Opinion: Real Choice, Not LifeChoice

Proponents of the controversial new anti-abortion club on campus, LifeChoice, were up in arms at the colourful reception their society received.

Claiming free speech, Anna Fernon and Louisa Bonaventura decried the petition that is trying to stop the club affiliating with Arc, the student organisation.

“I ask all students, irrespective of whether you support the values of the club, to support free speech on campus,” Anna Fernon wrote in a letter published in this issue of Tharunka.

Let me make this as clear as possible. The issue of LifeChoice’s affiliation with Arc has nothing to do with free speech. It has everything to do with funding.

No one is arguing that those who hold the discriminatory views of some in LifeChoice should be locked away or silenced; they only point out that they believe it would be against the aims of inclusion and tolerance for Arc to fund a club with the sole aim of restricting the choice of women.

But that’s not what LifeChoice is about, is it? According to their executive, it’s about engaging in rational discussion about controversial issues. A discussion considers arguments and comments to reach an outcome. For LifeChoice, the outcome is predetermined, the discussion a shallow farce.

Fernon told Tharunka reporter Renee Griffin that members with pro-choice views were not welcome to join the club, only to attend events.

LifeChoice, as a club, already has a predetermined view; “our group aims to uphold the right of innocent human beings to life, since the inviolability of the personal dignity of the human person extends to the unborn,” Anna Fernon wrote to us.

On the LifeChoice online blog, a recent entry argues against the approval of anti-abortion drug RU486; another argues against a new book by bioethicist Peter Singer that points out restricting abortions would force women to seek illegal abortions from unsafe providers. There are no articles about pro-choice arguments.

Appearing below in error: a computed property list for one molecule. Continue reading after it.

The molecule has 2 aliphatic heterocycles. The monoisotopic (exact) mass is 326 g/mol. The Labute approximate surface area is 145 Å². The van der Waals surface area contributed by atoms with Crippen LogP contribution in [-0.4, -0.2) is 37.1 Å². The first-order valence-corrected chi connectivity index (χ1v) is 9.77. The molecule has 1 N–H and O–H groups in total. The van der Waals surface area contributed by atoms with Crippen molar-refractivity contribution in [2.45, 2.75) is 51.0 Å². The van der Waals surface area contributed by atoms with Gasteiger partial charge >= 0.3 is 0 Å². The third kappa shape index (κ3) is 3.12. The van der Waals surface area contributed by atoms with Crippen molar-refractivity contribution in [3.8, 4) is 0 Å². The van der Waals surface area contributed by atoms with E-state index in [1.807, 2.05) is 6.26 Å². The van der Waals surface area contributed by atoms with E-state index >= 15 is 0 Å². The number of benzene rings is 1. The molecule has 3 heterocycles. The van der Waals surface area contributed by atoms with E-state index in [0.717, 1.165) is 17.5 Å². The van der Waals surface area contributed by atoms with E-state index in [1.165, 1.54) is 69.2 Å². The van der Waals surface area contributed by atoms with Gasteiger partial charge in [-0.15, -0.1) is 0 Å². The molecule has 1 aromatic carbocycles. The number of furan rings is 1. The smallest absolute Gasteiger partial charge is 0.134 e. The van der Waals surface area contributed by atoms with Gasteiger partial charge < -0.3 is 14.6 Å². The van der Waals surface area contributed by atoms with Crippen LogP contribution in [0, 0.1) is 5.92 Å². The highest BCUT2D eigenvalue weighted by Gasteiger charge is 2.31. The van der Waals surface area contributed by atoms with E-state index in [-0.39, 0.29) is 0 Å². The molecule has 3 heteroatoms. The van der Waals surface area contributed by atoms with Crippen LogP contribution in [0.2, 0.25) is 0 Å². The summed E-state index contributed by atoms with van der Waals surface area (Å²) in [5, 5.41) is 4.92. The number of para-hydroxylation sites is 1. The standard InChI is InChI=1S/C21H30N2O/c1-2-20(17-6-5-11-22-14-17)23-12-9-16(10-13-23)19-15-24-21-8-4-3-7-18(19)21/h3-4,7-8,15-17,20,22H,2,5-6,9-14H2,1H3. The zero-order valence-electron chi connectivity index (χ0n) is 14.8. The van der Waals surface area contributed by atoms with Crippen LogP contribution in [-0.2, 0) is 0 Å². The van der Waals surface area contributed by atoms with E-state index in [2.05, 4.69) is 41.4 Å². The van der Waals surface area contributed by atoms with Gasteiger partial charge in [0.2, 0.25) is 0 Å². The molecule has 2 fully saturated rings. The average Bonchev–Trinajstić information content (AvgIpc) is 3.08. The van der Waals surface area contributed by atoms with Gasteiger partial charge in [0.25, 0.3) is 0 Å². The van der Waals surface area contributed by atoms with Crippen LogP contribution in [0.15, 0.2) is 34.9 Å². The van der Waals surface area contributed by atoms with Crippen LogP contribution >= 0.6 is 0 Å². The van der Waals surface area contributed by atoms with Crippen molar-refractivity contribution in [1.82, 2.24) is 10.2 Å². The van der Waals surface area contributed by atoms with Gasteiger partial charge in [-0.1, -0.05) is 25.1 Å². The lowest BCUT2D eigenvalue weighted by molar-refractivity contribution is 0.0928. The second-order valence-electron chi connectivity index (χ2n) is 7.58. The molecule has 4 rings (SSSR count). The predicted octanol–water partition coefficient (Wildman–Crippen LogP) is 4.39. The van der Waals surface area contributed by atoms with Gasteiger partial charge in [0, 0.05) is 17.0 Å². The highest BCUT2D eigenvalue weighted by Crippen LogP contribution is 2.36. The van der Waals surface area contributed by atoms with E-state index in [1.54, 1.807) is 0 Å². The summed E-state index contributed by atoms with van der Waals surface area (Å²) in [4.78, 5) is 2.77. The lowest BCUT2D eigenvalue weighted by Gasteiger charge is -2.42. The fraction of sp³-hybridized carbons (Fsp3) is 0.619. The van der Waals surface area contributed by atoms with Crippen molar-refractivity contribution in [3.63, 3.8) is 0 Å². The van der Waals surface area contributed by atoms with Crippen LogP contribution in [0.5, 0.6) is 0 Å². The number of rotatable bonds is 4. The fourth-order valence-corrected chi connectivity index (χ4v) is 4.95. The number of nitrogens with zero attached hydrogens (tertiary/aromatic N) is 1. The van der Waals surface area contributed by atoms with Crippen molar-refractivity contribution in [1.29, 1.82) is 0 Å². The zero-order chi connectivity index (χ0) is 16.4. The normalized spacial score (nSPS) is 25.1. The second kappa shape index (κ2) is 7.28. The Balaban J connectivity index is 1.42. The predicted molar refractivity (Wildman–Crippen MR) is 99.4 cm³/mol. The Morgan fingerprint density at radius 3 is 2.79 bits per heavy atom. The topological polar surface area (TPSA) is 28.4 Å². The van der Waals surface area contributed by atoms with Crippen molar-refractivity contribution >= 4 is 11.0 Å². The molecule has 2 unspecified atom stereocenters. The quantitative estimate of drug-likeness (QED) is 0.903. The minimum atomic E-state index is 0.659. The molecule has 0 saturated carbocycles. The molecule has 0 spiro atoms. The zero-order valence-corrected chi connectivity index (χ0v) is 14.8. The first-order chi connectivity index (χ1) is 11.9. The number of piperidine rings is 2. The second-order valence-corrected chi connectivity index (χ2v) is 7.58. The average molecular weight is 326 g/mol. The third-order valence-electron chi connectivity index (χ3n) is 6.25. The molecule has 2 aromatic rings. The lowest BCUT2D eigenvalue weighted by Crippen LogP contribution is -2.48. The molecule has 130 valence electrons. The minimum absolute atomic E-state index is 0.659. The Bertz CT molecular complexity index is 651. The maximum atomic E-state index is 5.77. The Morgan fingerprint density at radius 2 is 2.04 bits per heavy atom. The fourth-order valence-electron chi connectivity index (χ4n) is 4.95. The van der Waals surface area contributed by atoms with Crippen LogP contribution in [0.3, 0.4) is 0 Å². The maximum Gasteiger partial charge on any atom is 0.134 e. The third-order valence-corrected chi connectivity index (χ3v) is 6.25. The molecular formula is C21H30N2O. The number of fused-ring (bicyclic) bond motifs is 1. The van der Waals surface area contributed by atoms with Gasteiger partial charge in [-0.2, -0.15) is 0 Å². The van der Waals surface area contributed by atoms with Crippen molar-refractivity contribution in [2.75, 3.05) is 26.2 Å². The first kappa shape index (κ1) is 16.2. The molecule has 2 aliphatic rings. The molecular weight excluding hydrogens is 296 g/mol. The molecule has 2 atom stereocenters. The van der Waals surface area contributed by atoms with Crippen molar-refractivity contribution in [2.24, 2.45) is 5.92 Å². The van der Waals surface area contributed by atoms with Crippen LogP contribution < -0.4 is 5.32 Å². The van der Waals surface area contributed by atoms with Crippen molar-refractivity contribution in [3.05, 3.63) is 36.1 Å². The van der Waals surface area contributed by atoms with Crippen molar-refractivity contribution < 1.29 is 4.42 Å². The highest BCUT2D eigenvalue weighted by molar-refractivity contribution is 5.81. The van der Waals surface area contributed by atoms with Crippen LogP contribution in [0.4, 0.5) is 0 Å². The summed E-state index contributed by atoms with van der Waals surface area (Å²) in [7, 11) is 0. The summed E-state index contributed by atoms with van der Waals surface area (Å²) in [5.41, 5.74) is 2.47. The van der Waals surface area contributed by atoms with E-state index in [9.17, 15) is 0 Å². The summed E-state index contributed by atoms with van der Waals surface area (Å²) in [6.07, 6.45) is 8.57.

The claim that the club provides a space for “reasonable and informed discussion” characterises the club as an empty shell for interested students holding a variety of views to use as a space for debate.

This is not the case. The club and its executive hold a singular view that abortion is morally objectionable and completely unsafe.

The most depressing part of this debacle is that it seems the LifeChoice executive don’t realise the enormous logical flaw in their “inclusion and discussion” argument, but then again, if logic was their strong suit, they probably wouldn’t be running an anti-abortion society.

When it comes to Arc funding, what’s the difference between LifeChoice and a myriad of other clubs whose views on abortion would mirror those held by LifeChoice? One thing: these other societies, the majority religious organisations, allow students to enjoy the company of likeminded individuals without specifically aiming to disenfranchise or target one group and push one agenda.

LifeChoice has one sole purpose; the restriction of abortion for women, even extending to cases of incest or rape, views that are so outlandish and marginal that few religious denominations insist on them.

The issue of Arc’s affiliation of LifeChoice has almost nothing to do with “censorship of a nascent society,” nor is it evidence of “resistance to openness or discussion.”

It has nothing to do with “[the] free communication of ideas and opinions,” as an article on the LifeChoice website claims.

If Arc decides to affiliate LifeChoice, they are subsidising what is so obviously a PR front of the Catholic Church, manned by its moronic sycophants, intent on presenting a one-sided argument against abortion and restricting individual choice.

Kylar Loussikian
[twitname]kloussikian[/twitname] [relatedPosts]

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  1. As a student, I find this article to be a total embrassment.

    Clearly the author doesn't understand how discussion works in the adult world.